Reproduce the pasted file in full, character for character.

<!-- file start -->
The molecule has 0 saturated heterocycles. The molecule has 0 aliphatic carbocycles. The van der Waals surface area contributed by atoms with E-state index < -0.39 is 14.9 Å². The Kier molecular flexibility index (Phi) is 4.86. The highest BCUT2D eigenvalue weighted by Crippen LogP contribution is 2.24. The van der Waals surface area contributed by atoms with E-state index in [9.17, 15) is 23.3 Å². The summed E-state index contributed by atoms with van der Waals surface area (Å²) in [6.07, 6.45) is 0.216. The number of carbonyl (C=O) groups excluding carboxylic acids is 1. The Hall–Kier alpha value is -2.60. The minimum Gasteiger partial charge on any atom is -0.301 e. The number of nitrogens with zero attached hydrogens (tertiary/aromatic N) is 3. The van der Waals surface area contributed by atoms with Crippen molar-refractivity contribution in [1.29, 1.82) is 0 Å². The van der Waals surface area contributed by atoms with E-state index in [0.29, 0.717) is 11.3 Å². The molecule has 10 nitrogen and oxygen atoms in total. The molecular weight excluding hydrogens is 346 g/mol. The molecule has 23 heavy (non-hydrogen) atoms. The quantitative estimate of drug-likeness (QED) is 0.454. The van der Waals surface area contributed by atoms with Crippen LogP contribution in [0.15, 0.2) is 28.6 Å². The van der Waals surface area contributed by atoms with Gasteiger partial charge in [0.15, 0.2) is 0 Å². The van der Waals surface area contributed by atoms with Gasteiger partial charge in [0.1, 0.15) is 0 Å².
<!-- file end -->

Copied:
The molecule has 0 saturated heterocycles. The molecule has 0 aliphatic carbocycles. The van der Waals surface area contributed by atoms with E-state index < -0.39 is 14.9 Å². The Kier molecular flexibility index (Phi) is 4.86. The highest BCUT2D eigenvalue weighted by Crippen LogP contribution is 2.24. The van der Waals surface area contributed by atoms with E-state index in [9.17, 15) is 23.3 Å². The summed E-state index contributed by atoms with van der Waals surface area (Å²) in [6.07, 6.45) is 0.216. The number of carbonyl (C=O) groups excluding carboxylic acids is 1. The Hall–Kier alpha value is -2.60. The minimum Gasteiger partial charge on any atom is -0.301 e. The number of nitrogens with zero attached hydrogens (tertiary/aromatic N) is 3. The van der Waals surface area contributed by atoms with Crippen molar-refractivity contribution in [1.29, 1.82) is 0 Å². The van der Waals surface area contributed by atoms with E-state index in [0.29, 0.717) is 11.3 Å². The molecule has 10 nitrogen and oxygen atoms in total. The molecular weight excluding hydrogens is 346 g/mol. The molecule has 23 heavy (non-hydrogen) atoms. The quantitative estimate of drug-likeness (QED) is 0.454. The van der Waals surface area contributed by atoms with Crippen LogP contribution in [0.15, 0.2) is 28.6 Å². The van der Waals surface area contributed by atoms with Gasteiger partial charge in [0.15, 0.2) is 0 Å². The van der Waals surface area contributed by atoms with Gasteiger partial charge in [0.1, 0.15) is 0 Å².